Denny McCarthy's victory stands as one of the best in Porter Cup history - The Buffalo News
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Denny McCarthy's victory stands as one of the best in Porter Cup history

LEWISTON – Denny McCarthy knows what it’s like to walk up the fairway on the 18th hole at a major championship.

It almost feels as good as what he experienced Saturday at Niagara Falls Country Club.

McCarthy, a recent University of Virginia graduate, won the 57th Porter Cup in his final appearance of the prestigious amateur tournament. A bright future in professional golf awaits, but saying goodbye to his favorite amateur event with a win in his fifth and final attempt, well, it just doesn’t get much better than that.

“I’ve dreamed about this moment,” McCarthy told the crowd shortly after slipping on the winner’s green jacket. “I can’t describe how sweet it feels.”

With two previous runner-up finishes, the 22-year-old from Rockville, Md., will go down in history as one of the best Porter Cup players in history. So, too, will Saturday’s finish.

Tough-as-nails North Carolinian Carter Jenkins went birdie-birdie on the par-4 17th and par-3 18th holes to force a playoff with McCarthy after both finished 72 holes at 11-under-par 269.

Playing No. 18 again, McCarthy was victorious with a par in sudden death, much to the delight of a massive gallery that had waited out a rain delay of nearly three hours.

“That's as good as it gets,” McCarthy said. “It rivaled the U.S. Open, walking up to the 18th green at the U.S. Open, just because this place just means so much to me. Actually, it felt better. I love coming here, and it's so nice way to finish strong.”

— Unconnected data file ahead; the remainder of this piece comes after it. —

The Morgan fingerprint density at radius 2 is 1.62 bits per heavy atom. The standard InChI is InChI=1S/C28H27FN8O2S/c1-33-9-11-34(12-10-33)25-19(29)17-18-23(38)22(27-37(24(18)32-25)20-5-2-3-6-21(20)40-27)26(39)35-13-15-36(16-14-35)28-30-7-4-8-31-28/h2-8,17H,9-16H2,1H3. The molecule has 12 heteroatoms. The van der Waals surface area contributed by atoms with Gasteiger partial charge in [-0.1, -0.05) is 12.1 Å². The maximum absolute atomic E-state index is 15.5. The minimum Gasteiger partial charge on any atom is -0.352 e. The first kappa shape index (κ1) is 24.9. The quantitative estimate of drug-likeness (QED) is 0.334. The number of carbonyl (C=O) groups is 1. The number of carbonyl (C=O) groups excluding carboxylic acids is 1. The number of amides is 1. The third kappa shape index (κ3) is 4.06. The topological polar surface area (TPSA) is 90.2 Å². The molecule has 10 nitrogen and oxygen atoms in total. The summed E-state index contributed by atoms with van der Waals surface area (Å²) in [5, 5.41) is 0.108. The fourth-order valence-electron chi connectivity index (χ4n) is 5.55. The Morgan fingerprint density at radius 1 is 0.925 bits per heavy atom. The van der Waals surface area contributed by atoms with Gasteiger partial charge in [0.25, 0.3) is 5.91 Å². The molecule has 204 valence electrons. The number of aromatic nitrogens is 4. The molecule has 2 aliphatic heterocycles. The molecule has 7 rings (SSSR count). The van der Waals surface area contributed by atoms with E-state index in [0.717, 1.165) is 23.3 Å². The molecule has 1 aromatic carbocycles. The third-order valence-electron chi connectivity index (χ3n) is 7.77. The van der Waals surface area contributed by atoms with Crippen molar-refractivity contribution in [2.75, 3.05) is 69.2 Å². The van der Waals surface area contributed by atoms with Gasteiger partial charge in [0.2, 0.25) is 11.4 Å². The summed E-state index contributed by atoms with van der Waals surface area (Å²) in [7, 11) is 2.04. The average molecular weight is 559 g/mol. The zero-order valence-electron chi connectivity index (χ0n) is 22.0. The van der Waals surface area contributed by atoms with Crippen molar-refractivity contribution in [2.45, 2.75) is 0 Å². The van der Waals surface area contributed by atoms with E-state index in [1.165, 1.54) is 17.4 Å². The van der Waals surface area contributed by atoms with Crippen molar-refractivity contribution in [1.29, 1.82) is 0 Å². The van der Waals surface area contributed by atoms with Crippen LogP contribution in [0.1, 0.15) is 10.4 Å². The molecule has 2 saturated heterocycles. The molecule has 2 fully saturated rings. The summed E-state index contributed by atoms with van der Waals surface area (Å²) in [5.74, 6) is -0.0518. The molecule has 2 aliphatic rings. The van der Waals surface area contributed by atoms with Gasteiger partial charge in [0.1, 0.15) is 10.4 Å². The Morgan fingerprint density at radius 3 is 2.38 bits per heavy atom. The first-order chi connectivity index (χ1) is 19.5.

McCarthy and Jenkins, 20, were part of a final grouping that also included Pittsford’s Gavin Hall, a 20-year-old honorable mention All-American for the University of Texas.

Hall took the lead early in the final round with a two-putt birdie on the par-5 third hole to reach 10-under.

Jenkins, meanwhile, made a mess of the two par-3 holes on the front, making double bogey on both No. 4 and No. 7 after missing the green each time and three-putting.

“I had been doing a good job keeping the double off the card, which can happen so easily out here with as tight as it is, as thick as the rough is and how sloped the greens are,” he said. “Those were just unfortunate.”

That dropped Jenkins to 5-under for the tournament – seemingly out of the running.

McCarthy, meanwhile, was just treading water, with pars on the first six holes. A bogey on the par-3 seventh hole, however, proved to be a wake-up call.

Birdies on the next two holes followed, to get McCarthy to 10-under, tied with Hall for the lead going to the turn.